The setup is fairly simple: you just need to choose a memory size, a retention period and flag the endpoints you want to be included in the cache.

The ApiGateway comes in two flavors: the RestAPI and the HttpApi. The RestApi provide more features. The HttpApi is more performant and cheaper by about x3. Only the RestApi support caching.

The pricing is based on this memory size, with a minimum of 0.5GB for about $15 a month.

Compared to the previous solution, this one offers an additional advantage: as the cache is “earlier”, each time it can answer a call, no Lambda function will have to be called.

✅Fixed cost, reduce the number of Lambda calls, simple to set up

❌Requires using the RestApi flavor which is more costly than the HttpApi, moderate fixed cost


As for the static website content, a CDN (CloudFront here) could also be used to cache the data. In fact, from CloudFront’s perspective, caching an API or a website is mostly the same.

Using CloudFront would have additional benefits:

  • The data is cached closer to the user (even if that is not very useful for a service that only concerns a single city)
  • Cloudfront can handle some other features, like content-compression

Setting up the distribution is similar to what I’ve just done for the website static contents, with a few exceptions:

  • The TTL will be shorter (60 seconds)
  • I need to forward the header needed for CORS

Instead of using the in-line parameters, I will define a proper CachePolicy this time:

The pricing is more complex as it depends on the number and size of calls. But, this is where things get interesting: a call answered by CloudFront is cheaper than a call answered by the ApiGateway:

  • Call cost: HttpApi $0.035 per 10.000, CloudFront $0.012 per 10.000
  • Data transfer cost: HttpApi $0.09 per GB, CloudFront $0.085/GB

Obviously, this is true only because my hit rate will be high and because CloudFront won’t have to call the underlying API Gateway very often (which would add cost).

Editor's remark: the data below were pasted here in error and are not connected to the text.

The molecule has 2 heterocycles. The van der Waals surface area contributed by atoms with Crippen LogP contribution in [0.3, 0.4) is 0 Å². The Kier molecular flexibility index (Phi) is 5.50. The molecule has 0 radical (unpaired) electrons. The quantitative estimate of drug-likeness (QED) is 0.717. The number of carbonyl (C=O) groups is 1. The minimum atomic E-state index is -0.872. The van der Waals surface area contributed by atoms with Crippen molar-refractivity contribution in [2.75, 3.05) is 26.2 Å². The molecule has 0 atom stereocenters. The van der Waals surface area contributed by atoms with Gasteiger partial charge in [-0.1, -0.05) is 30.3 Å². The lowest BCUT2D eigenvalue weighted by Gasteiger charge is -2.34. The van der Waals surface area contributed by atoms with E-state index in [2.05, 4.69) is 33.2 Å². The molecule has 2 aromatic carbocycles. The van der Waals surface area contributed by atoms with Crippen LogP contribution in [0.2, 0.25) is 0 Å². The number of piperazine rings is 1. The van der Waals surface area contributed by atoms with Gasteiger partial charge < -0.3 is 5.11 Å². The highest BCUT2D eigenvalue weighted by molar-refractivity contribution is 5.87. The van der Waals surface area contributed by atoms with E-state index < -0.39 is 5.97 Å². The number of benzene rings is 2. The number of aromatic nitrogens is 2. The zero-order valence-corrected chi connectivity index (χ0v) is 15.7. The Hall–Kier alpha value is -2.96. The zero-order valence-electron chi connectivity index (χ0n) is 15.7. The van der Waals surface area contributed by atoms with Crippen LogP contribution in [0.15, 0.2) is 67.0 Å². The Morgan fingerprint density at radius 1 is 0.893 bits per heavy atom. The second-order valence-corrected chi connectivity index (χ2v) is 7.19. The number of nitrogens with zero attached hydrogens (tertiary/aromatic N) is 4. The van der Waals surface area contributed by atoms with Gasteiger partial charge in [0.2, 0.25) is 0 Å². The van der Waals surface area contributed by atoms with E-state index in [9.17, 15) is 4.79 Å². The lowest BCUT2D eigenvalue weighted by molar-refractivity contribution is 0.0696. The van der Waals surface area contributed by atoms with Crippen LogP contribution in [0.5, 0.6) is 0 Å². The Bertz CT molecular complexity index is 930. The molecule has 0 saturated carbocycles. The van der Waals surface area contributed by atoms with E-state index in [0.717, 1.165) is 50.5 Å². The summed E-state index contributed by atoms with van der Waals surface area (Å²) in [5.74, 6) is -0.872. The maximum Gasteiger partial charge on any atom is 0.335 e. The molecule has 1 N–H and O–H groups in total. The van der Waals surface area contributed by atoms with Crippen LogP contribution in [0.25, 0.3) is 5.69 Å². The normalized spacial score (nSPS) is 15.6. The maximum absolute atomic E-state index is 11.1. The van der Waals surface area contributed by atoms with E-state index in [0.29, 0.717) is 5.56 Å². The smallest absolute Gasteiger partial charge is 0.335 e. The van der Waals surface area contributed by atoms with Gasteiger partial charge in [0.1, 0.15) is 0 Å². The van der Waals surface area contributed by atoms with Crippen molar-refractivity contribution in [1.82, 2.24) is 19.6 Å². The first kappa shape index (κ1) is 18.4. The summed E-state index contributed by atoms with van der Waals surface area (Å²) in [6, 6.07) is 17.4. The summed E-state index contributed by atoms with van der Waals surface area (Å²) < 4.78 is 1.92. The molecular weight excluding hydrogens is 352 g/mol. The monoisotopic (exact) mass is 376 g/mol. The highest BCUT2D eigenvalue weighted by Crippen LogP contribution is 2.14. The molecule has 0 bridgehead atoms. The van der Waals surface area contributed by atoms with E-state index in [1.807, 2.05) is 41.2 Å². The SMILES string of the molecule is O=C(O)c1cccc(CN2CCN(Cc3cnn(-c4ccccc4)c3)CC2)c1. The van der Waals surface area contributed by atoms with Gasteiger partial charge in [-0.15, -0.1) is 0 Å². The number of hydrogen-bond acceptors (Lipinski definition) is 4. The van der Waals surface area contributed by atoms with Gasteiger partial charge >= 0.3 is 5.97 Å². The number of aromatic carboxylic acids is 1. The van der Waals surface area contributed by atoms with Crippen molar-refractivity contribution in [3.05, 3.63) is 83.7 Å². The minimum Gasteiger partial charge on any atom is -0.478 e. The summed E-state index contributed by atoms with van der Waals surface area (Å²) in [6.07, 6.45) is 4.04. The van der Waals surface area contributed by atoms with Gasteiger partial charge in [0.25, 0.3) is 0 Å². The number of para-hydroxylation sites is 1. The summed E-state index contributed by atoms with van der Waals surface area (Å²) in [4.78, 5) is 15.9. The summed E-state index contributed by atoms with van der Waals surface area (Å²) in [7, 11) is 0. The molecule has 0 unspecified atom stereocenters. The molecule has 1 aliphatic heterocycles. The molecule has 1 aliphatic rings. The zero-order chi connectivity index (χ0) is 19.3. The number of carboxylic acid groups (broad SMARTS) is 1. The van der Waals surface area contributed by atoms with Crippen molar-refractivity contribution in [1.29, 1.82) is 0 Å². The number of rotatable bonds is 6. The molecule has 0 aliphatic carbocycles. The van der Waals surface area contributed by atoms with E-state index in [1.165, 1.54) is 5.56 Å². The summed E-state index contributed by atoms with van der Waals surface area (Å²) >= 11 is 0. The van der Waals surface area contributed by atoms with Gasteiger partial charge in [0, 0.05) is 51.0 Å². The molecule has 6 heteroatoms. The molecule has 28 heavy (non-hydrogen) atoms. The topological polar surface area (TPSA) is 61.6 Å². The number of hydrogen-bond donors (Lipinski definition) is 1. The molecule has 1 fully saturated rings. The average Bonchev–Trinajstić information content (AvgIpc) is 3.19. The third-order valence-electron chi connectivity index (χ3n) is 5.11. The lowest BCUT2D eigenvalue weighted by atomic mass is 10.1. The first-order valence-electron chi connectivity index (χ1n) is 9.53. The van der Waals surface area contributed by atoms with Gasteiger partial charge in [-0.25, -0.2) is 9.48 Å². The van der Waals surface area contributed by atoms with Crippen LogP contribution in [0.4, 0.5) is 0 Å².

✅Cost savings, cost scale with usage

❌Setup is tedious, cost scale with usage

And the winner is…

From a cost perspective alone, CloudFront is the clear winner. The setup won’t require any rewriting of my functions, which will make the setup simple.

If my API had been more complex (which would have generated a lower hit rate), I would have maybe used DAX, as it would have offered the most robust, yet simple, solution.

Winner: 👑CloudFront👑

So, how well does it work?

Careful, the scale is logarithmic

As before, the first call takes about 3 seconds to finish. But all the following calls last only ~10ms. I think we can say this is successful 😊


Even if AWS wants you to think that Lambda will allow you to run code without thinking about servers or clusters®, it obviously becomes more complicated as soon as you have to improve performance.

But I see that as a good thing: it means that even within the walls of the serverless stack, I’m not constrained to a single solution for when I’m facing a problem. I can leverage several tools and even rely on “non-serverless” tools like Elasticache.

This has been true for the specific subject of this article (performance) and for the others in this series.

It’s been more than a year since I started working on this project. It’s still a little bit wonky, the frontend design is basic but I achieved what I really wanted to do: understand what this “serverless” stuff was about, get more comfortable with AWS, and build a “real” application.

I hope you had as much fun reading me as I add working on this! If you want to look at some messy code, you can find the sources on Github:

Saving costs was a primary objective, which will allow me to maintain the application online without thinking much about money. I’m also happy to report that the team at Velib seems committed to improving their service. Hopefully, my application will soon become obsolete!

As for me, I opted for a more radical solution: I bought my own bike.🚴

  • Part 1: Choosing the AWS serverless stack for a prototype
  • Part 2: The backbone of a serverless app: Lambda functions and DynamoDb tables
  • Part 3: Implementing a real-time detection algorithm with Lambda functions and DynamoDb streams
  • Part 4: Creating a serverless API and hosting a frontend with S3
  • Part 5: Performance tuning for a Lambda-based API